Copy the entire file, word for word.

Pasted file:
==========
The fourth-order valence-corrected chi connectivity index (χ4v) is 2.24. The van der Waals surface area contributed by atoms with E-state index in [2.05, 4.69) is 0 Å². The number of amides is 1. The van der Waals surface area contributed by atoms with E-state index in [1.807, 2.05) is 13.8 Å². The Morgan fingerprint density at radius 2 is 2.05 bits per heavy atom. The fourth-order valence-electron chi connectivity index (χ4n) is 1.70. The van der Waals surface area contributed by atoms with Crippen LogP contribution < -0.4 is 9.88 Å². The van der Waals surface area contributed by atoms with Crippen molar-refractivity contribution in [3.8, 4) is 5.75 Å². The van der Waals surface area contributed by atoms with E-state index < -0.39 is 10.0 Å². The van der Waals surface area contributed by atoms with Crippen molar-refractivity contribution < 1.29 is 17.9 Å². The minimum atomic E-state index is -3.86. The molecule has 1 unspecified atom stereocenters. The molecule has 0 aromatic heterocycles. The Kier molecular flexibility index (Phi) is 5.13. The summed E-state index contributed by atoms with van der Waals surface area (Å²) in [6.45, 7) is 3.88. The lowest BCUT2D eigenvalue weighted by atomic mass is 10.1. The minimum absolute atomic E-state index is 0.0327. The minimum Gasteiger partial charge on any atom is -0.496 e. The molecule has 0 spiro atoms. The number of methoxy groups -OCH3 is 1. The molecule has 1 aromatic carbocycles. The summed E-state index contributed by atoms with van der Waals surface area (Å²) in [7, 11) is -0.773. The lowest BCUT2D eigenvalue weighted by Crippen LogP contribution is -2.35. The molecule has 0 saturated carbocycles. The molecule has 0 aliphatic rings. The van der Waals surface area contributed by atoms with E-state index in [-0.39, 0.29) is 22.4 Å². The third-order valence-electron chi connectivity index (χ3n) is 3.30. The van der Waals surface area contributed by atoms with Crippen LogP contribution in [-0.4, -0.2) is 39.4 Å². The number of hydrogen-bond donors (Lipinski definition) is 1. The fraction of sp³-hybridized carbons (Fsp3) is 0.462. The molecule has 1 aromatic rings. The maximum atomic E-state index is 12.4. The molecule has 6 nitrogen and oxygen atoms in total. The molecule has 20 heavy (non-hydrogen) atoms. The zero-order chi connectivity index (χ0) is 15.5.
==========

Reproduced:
The fourth-order valence-corrected chi connectivity index (χ4v) is 2.24. The van der Waals surface area contributed by atoms with E-state index in [2.05, 4.69) is 0 Å². The number of amides is 1. The van der Waals surface area contributed by atoms with E-state index in [1.807, 2.05) is 13.8 Å². The Morgan fingerprint density at radius 2 is 2.05 bits per heavy atom. The fourth-order valence-electron chi connectivity index (χ4n) is 1.70. The van der Waals surface area contributed by atoms with Crippen LogP contribution < -0.4 is 9.88 Å². The van der Waals surface area contributed by atoms with Crippen molar-refractivity contribution in [3.8, 4) is 5.75 Å². The van der Waals surface area contributed by atoms with E-state index < -0.39 is 10.0 Å². The van der Waals surface area contributed by atoms with Crippen molar-refractivity contribution < 1.29 is 17.9 Å². The minimum atomic E-state index is -3.86. The molecule has 1 unspecified atom stereocenters. The molecule has 0 aromatic heterocycles. The Kier molecular flexibility index (Phi) is 5.13. The summed E-state index contributed by atoms with van der Waals surface area (Å²) in [6.45, 7) is 3.88. The lowest BCUT2D eigenvalue weighted by atomic mass is 10.1. The minimum absolute atomic E-state index is 0.0327. The minimum Gasteiger partial charge on any atom is -0.496 e. The molecule has 0 spiro atoms. The number of methoxy groups -OCH3 is 1. The molecule has 1 aromatic carbocycles. The summed E-state index contributed by atoms with van der Waals surface area (Å²) in [7, 11) is -0.773. The lowest BCUT2D eigenvalue weighted by Crippen LogP contribution is -2.35. The molecule has 0 saturated carbocycles. The molecule has 0 aliphatic rings. The van der Waals surface area contributed by atoms with E-state index in [-0.39, 0.29) is 22.4 Å². The third-order valence-electron chi connectivity index (χ3n) is 3.30. The van der Waals surface area contributed by atoms with Crippen LogP contribution in [-0.4, -0.2) is 39.4 Å². The number of hydrogen-bond donors (Lipinski definition) is 1. The fraction of sp³-hybridized carbons (Fsp3) is 0.462. The molecule has 1 aromatic rings. The maximum atomic E-state index is 12.4. The molecule has 6 nitrogen and oxygen atoms in total. The molecule has 20 heavy (non-hydrogen) atoms. The zero-order chi connectivity index (χ0) is 15.5.